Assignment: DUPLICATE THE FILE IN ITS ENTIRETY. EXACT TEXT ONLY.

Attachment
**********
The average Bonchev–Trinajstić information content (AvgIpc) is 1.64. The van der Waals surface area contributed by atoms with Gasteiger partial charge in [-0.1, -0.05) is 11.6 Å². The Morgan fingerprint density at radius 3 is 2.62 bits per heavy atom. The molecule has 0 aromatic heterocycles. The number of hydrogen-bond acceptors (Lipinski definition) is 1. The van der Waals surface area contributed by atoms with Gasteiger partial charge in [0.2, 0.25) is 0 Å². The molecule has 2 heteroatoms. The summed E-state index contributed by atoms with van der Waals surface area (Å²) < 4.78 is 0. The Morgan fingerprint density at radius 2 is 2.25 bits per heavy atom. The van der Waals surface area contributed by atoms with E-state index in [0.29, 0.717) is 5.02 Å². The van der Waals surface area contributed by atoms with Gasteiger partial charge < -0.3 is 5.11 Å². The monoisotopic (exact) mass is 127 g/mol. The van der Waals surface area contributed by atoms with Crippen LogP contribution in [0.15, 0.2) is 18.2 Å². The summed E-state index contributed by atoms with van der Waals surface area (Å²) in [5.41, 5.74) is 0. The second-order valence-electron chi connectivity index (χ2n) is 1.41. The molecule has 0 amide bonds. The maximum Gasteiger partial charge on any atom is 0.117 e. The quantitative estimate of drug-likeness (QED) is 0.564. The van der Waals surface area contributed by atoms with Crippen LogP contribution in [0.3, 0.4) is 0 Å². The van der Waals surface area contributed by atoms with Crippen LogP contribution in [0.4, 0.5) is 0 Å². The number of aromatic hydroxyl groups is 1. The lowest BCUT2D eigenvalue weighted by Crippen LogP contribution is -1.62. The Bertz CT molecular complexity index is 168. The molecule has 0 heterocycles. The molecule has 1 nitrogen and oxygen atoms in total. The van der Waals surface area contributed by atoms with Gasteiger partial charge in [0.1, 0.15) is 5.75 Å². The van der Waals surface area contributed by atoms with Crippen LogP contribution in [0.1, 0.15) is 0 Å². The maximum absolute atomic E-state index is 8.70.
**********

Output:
The average Bonchev–Trinajstić information content (AvgIpc) is 1.64. The van der Waals surface area contributed by atoms with Gasteiger partial charge in [-0.1, -0.05) is 11.6 Å². The Morgan fingerprint density at radius 3 is 2.62 bits per heavy atom. The molecule has 0 aromatic heterocycles. The number of hydrogen-bond acceptors (Lipinski definition) is 1. The van der Waals surface area contributed by atoms with Gasteiger partial charge in [0.2, 0.25) is 0 Å². The molecule has 2 heteroatoms. The summed E-state index contributed by atoms with van der Waals surface area (Å²) < 4.78 is 0. The Morgan fingerprint density at radius 2 is 2.25 bits per heavy atom. The van der Waals surface area contributed by atoms with E-state index in [0.29, 0.717) is 5.02 Å². The van der Waals surface area contributed by atoms with Gasteiger partial charge < -0.3 is 5.11 Å². The monoisotopic (exact) mass is 127 g/mol. The van der Waals surface area contributed by atoms with Crippen LogP contribution in [0.15, 0.2) is 18.2 Å². The summed E-state index contributed by atoms with van der Waals surface area (Å²) in [5.41, 5.74) is 0. The second-order valence-electron chi connectivity index (χ2n) is 1.41. The molecule has 0 amide bonds. The maximum Gasteiger partial charge on any atom is 0.117 e. The quantitative estimate of drug-likeness (QED) is 0.564. The van der Waals surface area contributed by atoms with Crippen LogP contribution in [0.3, 0.4) is 0 Å². The van der Waals surface area contributed by atoms with Crippen LogP contribution in [0.4, 0.5) is 0 Å². The number of aromatic hydroxyl groups is 1. The lowest BCUT2D eigenvalue weighted by Crippen LogP contribution is -1.62. The Bertz CT molecular complexity index is 168. The molecule has 0 heterocycles. The molecule has 1 nitrogen and oxygen atoms in total. The van der Waals surface area contributed by atoms with Gasteiger partial charge in [0.1, 0.15) is 5.75 Å². The van der Waals surface area contributed by atoms with Crippen LogP contribution in [0.1, 0.15) is 0 Å². The maximum absolute atomic E-state index is 8.70.